Who are some of your biggest influences as a bass player and as a musician in general?
I like Cannonball Adderley, Vince Taylor, and, let’s see… I think Brian May and Freddie Mercury from Queen are badass. There is a jazz bass player from Israel, Avishai Cohen, who does some pretty cool instrumental stuff. I also like Esperanza Spalding. Ray Brown, who worked with Oscar Peterson, is pretty tight.
Is bass your primary instrument?
I consider myself a bassist first.
How long have you been playing?
I’ve played [upright] bass since sophomore year of high school. Before that I played the electric bass. I studied AC/DC bass lines, and some rock and roll stuff like that. Even before that, it was piano, and before that it was clarinet, and before that the recorder. I’ve got a lot of instruments in my blood.
Currently you also play piano, guitar, and drums.
Yeah. I practice a lot. I’ve got them set up in my little garage. I have musical ADD, so I like to switch things up.
Have you considered doing a straight jazz album?
I was thinking of covering all the songs on this album and releasing it under a different alias or something like that. I would just make it straight jazz versions of all the songs. It would be weird but cool.
You dealt with ulcerative colitis while you were on American Idol. Can you talk about your work with IBD Icons?
I‘ve been working with Janssen Biotech and CCFA [Crohn’s & Colitis Foundation of America] for a while. I think it’s a good cause. For everyone who signs up at the website, a dollar is donated to the CCFA. You can also see a video and hear a song I wrote especially for the cause. The money goes to research and education. I think IBD needs to be researched to figure out what’s going on and help people who have it.
What was it like trying to go out on stage while dealing with your illness?
It sucked. It really sucked, but it was a dream I had to be on the stage with millions of people watching. I couldn’t let it push me over at that moment in time. It was really hard. Harder than I think I had even imagined. I got over it though. I’m healthy today so that is what’s important. It’s an embarrassing thing to talk about, but I think it needs to be talked about. It was hard even to talk to the doctor about what was going on, but it has to be said.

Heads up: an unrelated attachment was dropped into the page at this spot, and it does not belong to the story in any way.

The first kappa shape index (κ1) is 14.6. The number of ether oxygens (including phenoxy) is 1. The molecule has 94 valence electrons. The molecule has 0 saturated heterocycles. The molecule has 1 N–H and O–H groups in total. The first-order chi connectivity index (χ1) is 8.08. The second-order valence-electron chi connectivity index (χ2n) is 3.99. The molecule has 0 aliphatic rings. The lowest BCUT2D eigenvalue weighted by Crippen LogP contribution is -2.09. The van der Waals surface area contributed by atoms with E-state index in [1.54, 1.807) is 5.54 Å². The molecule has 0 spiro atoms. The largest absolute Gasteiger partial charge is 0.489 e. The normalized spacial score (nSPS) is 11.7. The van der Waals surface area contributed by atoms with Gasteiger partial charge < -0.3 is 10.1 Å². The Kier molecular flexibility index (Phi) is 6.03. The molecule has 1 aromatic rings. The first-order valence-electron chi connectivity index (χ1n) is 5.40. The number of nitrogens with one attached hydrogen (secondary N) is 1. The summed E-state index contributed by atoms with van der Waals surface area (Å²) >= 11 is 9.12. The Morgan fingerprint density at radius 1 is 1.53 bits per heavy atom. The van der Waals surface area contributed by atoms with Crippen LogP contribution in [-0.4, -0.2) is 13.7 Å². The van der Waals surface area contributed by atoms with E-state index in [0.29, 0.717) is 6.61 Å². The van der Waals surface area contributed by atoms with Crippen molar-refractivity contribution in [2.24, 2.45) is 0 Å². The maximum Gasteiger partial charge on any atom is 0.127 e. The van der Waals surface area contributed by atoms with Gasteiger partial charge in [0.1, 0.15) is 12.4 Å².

Aside from your work with IBD Icons, what are some of your other favorite events to come out of your time on American Idol?
Meeting Jack Black and performing with him. We’ve been keeping in contact a little bit. He’s cool. He’s got a lot of interesting stories. He’s a very nice guy. One of my buddies, Tim Halperin—who was actually on Idol [season 10]—sent me a video of [jazz bassist] Victor Wooten saying “Thank you Casey, for all your stuff.” That freaked me out because I had been studying Victor Wooten licks and songs for a while. I’ve been meeting cool musicians and I’ve got a couple of them on the road with me.
Anything parting thoughts?
Of course, I’ve got my album out. I hope everyone checks it out!
You can learn more about Casey Abrams at his official website. Casey Abrams is available everywhere. A deluxe version, featuring two bonus tracks (covers of “Eleanor Rigby” and “Have You Ever Seen the Rain”), is available exclusively at Wal-Mart.Powered by Sidelines